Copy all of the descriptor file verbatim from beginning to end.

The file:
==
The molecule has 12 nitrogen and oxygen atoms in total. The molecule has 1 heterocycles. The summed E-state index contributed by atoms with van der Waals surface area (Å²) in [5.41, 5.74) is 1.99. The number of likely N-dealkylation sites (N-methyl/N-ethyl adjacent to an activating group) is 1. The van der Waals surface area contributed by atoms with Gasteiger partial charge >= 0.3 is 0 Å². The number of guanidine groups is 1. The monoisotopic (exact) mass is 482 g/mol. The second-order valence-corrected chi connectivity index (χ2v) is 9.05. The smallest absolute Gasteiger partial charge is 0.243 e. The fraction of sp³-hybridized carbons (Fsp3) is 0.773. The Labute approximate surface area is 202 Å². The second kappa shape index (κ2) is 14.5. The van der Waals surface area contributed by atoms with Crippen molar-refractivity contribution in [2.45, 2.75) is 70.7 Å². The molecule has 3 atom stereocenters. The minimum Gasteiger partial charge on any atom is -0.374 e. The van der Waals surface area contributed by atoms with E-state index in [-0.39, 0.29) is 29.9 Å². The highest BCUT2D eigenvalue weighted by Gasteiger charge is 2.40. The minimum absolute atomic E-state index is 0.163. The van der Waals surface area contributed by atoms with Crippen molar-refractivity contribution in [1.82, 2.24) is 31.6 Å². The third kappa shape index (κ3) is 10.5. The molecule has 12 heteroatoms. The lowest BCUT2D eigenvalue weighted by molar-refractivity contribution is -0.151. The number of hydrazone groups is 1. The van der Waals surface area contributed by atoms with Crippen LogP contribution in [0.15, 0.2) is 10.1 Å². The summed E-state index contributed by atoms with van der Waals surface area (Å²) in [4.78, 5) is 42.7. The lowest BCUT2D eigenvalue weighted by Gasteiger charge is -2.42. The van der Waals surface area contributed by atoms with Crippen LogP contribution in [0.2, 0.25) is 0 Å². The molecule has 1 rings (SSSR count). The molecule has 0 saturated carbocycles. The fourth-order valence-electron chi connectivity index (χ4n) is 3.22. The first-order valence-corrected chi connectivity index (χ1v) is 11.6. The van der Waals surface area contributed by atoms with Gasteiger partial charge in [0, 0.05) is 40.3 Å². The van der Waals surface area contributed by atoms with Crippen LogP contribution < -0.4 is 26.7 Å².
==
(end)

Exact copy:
The molecule has 12 nitrogen and oxygen atoms in total. The molecule has 1 heterocycles. The summed E-state index contributed by atoms with van der Waals surface area (Å²) in [5.41, 5.74) is 1.99. The number of likely N-dealkylation sites (N-methyl/N-ethyl adjacent to an activating group) is 1. The van der Waals surface area contributed by atoms with Gasteiger partial charge >= 0.3 is 0 Å². The number of guanidine groups is 1. The monoisotopic (exact) mass is 482 g/mol. The second-order valence-corrected chi connectivity index (χ2v) is 9.05. The smallest absolute Gasteiger partial charge is 0.243 e. The fraction of sp³-hybridized carbons (Fsp3) is 0.773. The Labute approximate surface area is 202 Å². The second kappa shape index (κ2) is 14.5. The van der Waals surface area contributed by atoms with Crippen molar-refractivity contribution in [2.45, 2.75) is 70.7 Å². The molecule has 3 atom stereocenters. The minimum Gasteiger partial charge on any atom is -0.374 e. The van der Waals surface area contributed by atoms with E-state index in [-0.39, 0.29) is 29.9 Å². The highest BCUT2D eigenvalue weighted by Gasteiger charge is 2.40. The minimum absolute atomic E-state index is 0.163. The van der Waals surface area contributed by atoms with Crippen molar-refractivity contribution in [1.82, 2.24) is 31.6 Å². The third kappa shape index (κ3) is 10.5. The molecule has 12 heteroatoms. The lowest BCUT2D eigenvalue weighted by molar-refractivity contribution is -0.151. The number of hydrazone groups is 1. The van der Waals surface area contributed by atoms with Crippen LogP contribution in [0.15, 0.2) is 10.1 Å². The summed E-state index contributed by atoms with van der Waals surface area (Å²) in [4.78, 5) is 42.7. The lowest BCUT2D eigenvalue weighted by Gasteiger charge is -2.42. The van der Waals surface area contributed by atoms with Crippen LogP contribution in [0.2, 0.25) is 0 Å². The molecule has 1 rings (SSSR count). The molecule has 0 saturated carbocycles. The fourth-order valence-electron chi connectivity index (χ4n) is 3.22. The first-order valence-corrected chi connectivity index (χ1v) is 11.6. The van der Waals surface area contributed by atoms with Gasteiger partial charge in [0, 0.05) is 40.3 Å². The van der Waals surface area contributed by atoms with Crippen LogP contribution < -0.4 is 26.7 Å².